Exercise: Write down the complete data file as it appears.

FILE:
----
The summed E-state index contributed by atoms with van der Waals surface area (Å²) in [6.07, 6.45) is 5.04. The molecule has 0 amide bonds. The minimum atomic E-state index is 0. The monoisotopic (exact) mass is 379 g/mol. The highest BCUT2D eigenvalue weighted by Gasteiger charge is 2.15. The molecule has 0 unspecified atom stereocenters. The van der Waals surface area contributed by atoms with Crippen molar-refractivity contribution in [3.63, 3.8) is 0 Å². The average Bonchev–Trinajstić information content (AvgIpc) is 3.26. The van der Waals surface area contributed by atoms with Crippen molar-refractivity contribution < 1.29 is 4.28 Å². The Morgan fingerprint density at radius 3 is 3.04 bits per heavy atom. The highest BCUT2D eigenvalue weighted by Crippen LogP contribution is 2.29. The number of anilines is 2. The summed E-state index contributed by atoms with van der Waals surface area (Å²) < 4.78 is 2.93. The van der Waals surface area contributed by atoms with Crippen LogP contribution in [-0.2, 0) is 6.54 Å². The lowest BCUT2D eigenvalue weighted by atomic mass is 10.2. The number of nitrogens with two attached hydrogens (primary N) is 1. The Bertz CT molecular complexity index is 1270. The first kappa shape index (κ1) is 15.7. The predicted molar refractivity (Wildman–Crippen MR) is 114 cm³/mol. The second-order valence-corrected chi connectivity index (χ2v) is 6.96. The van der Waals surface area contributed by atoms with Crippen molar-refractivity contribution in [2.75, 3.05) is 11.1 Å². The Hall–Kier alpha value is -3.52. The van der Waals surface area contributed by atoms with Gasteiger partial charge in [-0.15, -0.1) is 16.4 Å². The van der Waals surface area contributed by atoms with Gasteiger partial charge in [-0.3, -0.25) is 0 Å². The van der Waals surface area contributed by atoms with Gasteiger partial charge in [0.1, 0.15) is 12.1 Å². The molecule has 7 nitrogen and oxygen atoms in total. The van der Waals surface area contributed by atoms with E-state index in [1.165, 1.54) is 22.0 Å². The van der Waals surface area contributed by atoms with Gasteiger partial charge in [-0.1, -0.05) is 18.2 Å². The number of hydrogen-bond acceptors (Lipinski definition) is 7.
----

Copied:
The summed E-state index contributed by atoms with van der Waals surface area (Å²) in [6.07, 6.45) is 5.04. The molecule has 0 amide bonds. The minimum atomic E-state index is 0. The monoisotopic (exact) mass is 379 g/mol. The highest BCUT2D eigenvalue weighted by Gasteiger charge is 2.15. The molecule has 0 unspecified atom stereocenters. The van der Waals surface area contributed by atoms with Crippen molar-refractivity contribution in [3.63, 3.8) is 0 Å². The average Bonchev–Trinajstić information content (AvgIpc) is 3.26. The van der Waals surface area contributed by atoms with Crippen molar-refractivity contribution < 1.29 is 4.28 Å². The Morgan fingerprint density at radius 3 is 3.04 bits per heavy atom. The highest BCUT2D eigenvalue weighted by Crippen LogP contribution is 2.29. The number of anilines is 2. The summed E-state index contributed by atoms with van der Waals surface area (Å²) < 4.78 is 2.93. The van der Waals surface area contributed by atoms with Crippen LogP contribution in [-0.2, 0) is 6.54 Å². The lowest BCUT2D eigenvalue weighted by atomic mass is 10.2. The number of nitrogens with two attached hydrogens (primary N) is 1. The Bertz CT molecular complexity index is 1270. The first kappa shape index (κ1) is 15.7. The predicted molar refractivity (Wildman–Crippen MR) is 114 cm³/mol. The second-order valence-corrected chi connectivity index (χ2v) is 6.96. The van der Waals surface area contributed by atoms with Crippen molar-refractivity contribution in [2.75, 3.05) is 11.1 Å². The Hall–Kier alpha value is -3.52. The van der Waals surface area contributed by atoms with Gasteiger partial charge in [-0.15, -0.1) is 16.4 Å². The van der Waals surface area contributed by atoms with Gasteiger partial charge in [-0.3, -0.25) is 0 Å². The van der Waals surface area contributed by atoms with Gasteiger partial charge in [0.1, 0.15) is 12.1 Å². The molecule has 7 nitrogen and oxygen atoms in total. The van der Waals surface area contributed by atoms with E-state index in [1.165, 1.54) is 22.0 Å². The van der Waals surface area contributed by atoms with Gasteiger partial charge in [-0.1, -0.05) is 18.2 Å². The number of hydrogen-bond acceptors (Lipinski definition) is 7.